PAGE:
The comedy bass was an endearing part of a Tennessee Backporch show, but it was another element that became the band’s signature and led to Tennessee Backporch’s popularity at Sherlock’s, an Erie club best known for his rock and metal acts.

“We would go on and all the tables would be filled,” Chris Moore said. “We were doing a song like ‘Operator’ and people were starting to sit on what was supposed to be the dance floor and start clapping and clapping. I couldn’t even watch them because I didn’t think we were so good.

Over its more than 40 years, Tennessee Backporch has varied in numbers and musicians.  In this undated photo, left to right, Julie Moore, Chris Moore, Calvin Bowers, John Caruso, Joe Miller, Tom O'Camb, Mark Dressler and Bethany Dressler.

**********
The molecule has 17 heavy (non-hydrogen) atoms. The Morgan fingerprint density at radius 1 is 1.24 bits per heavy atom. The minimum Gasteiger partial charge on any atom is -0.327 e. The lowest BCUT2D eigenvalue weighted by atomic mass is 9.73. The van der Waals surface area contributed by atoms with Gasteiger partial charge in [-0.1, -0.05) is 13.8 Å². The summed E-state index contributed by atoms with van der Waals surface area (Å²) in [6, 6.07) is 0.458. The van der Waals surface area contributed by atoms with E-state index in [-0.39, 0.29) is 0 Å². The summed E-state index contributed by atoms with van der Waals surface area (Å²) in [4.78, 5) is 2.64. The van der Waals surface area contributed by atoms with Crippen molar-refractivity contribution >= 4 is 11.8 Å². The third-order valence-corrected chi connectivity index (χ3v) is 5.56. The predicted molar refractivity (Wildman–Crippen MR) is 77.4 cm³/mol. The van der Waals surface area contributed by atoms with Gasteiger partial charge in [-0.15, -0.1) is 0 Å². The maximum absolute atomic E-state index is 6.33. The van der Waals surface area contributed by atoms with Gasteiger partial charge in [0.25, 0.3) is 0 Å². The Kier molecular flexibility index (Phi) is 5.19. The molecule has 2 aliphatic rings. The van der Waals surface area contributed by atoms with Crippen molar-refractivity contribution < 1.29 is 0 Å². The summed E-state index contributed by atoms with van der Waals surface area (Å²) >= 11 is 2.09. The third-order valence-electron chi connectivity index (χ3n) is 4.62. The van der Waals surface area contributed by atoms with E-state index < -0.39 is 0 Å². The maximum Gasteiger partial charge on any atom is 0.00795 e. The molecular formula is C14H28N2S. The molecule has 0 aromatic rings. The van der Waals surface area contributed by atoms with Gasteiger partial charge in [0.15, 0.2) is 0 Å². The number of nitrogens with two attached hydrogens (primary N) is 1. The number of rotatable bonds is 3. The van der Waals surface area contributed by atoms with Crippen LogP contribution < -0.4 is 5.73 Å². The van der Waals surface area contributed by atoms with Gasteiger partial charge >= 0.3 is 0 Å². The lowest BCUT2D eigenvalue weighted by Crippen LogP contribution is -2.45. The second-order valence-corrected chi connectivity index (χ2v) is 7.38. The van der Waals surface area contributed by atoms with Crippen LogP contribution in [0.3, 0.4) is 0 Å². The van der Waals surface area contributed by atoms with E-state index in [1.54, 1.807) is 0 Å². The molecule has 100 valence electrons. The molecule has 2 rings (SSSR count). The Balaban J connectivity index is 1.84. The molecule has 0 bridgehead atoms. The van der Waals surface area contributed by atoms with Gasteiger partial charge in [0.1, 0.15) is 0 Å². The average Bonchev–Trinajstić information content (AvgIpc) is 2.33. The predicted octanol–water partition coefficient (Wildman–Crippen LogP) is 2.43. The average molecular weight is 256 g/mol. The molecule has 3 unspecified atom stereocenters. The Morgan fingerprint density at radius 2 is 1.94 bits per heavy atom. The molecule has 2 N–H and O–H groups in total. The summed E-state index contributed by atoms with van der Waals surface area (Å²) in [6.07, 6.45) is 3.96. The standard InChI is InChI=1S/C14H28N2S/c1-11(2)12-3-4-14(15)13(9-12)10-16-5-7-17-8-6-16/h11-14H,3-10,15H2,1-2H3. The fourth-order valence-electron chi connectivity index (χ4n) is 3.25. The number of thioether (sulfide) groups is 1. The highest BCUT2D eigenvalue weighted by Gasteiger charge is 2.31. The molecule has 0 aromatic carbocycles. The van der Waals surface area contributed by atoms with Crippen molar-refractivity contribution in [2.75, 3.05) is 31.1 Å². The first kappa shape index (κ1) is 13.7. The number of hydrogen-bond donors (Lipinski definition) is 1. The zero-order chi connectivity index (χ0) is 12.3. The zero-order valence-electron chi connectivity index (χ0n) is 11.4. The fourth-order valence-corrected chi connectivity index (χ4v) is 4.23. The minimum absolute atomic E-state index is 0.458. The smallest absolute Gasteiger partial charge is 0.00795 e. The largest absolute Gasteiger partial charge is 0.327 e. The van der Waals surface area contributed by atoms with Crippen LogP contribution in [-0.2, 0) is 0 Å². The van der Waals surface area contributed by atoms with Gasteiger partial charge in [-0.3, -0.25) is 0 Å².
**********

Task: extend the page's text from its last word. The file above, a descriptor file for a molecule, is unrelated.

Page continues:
“It was the four-part harmony, which a lot of the bands that played Sherlock’s didn’t do,” Martin said. “A lot of people (over there) were like, ‘We love your harmonies. “”

This kind of vocal blending is born in familiarity and polished over time. However, no group reaches middle age without some personnel changes. Paul Moore left and came back, only to start again and Martin, faced with a busy schedule at the Playhouse, reluctantly retired after 14 years.

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Some notable musicians have signed on, such as bassists Paul Goll and Derf Hopsecger, guitarist Tim McLaughlin and, when a drummer was needed, Playhouse pit band mainstay Jim Griffey. The band’s constant workload was always an attraction, but it wasn’t the only one.